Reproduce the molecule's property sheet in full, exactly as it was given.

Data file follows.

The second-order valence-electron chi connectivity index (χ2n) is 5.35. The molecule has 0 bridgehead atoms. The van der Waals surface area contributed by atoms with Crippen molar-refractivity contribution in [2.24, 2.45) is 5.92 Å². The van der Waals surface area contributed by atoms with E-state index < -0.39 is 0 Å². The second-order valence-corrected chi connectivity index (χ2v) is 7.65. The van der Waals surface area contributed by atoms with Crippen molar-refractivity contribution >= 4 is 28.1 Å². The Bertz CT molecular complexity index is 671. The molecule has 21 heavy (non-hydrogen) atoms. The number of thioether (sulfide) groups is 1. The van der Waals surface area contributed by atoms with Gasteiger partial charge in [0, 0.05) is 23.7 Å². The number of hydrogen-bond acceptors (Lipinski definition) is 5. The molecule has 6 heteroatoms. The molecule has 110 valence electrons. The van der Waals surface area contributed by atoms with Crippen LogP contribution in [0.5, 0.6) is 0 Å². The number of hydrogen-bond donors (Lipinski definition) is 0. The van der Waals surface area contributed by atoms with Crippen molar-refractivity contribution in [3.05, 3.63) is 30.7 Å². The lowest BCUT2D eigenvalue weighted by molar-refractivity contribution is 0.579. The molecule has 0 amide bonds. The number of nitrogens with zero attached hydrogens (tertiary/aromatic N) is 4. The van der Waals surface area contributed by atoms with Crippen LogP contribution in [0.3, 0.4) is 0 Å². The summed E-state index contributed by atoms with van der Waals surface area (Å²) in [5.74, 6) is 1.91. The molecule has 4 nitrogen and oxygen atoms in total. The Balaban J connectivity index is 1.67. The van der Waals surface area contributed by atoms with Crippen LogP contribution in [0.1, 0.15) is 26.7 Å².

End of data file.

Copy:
The second-order valence-electron chi connectivity index (χ2n) is 5.35. The molecule has 0 bridgehead atoms. The van der Waals surface area contributed by atoms with Crippen molar-refractivity contribution in [2.24, 2.45) is 5.92 Å². The van der Waals surface area contributed by atoms with E-state index < -0.39 is 0 Å². The second-order valence-corrected chi connectivity index (χ2v) is 7.65. The van der Waals surface area contributed by atoms with Crippen molar-refractivity contribution >= 4 is 28.1 Å². The Bertz CT molecular complexity index is 671. The molecule has 21 heavy (non-hydrogen) atoms. The number of thioether (sulfide) groups is 1. The van der Waals surface area contributed by atoms with Gasteiger partial charge in [0, 0.05) is 23.7 Å². The number of hydrogen-bond acceptors (Lipinski definition) is 5. The molecule has 6 heteroatoms. The molecule has 110 valence electrons. The van der Waals surface area contributed by atoms with Crippen LogP contribution in [0.5, 0.6) is 0 Å². The number of hydrogen-bond donors (Lipinski definition) is 0. The van der Waals surface area contributed by atoms with Crippen molar-refractivity contribution in [3.05, 3.63) is 30.7 Å². The lowest BCUT2D eigenvalue weighted by molar-refractivity contribution is 0.579. The molecule has 0 amide bonds. The number of nitrogens with zero attached hydrogens (tertiary/aromatic N) is 4. The van der Waals surface area contributed by atoms with Crippen LogP contribution in [0.3, 0.4) is 0 Å². The summed E-state index contributed by atoms with van der Waals surface area (Å²) in [5.74, 6) is 1.91. The molecule has 4 nitrogen and oxygen atoms in total. The Balaban J connectivity index is 1.67. The van der Waals surface area contributed by atoms with Crippen LogP contribution in [0.1, 0.15) is 26.7 Å².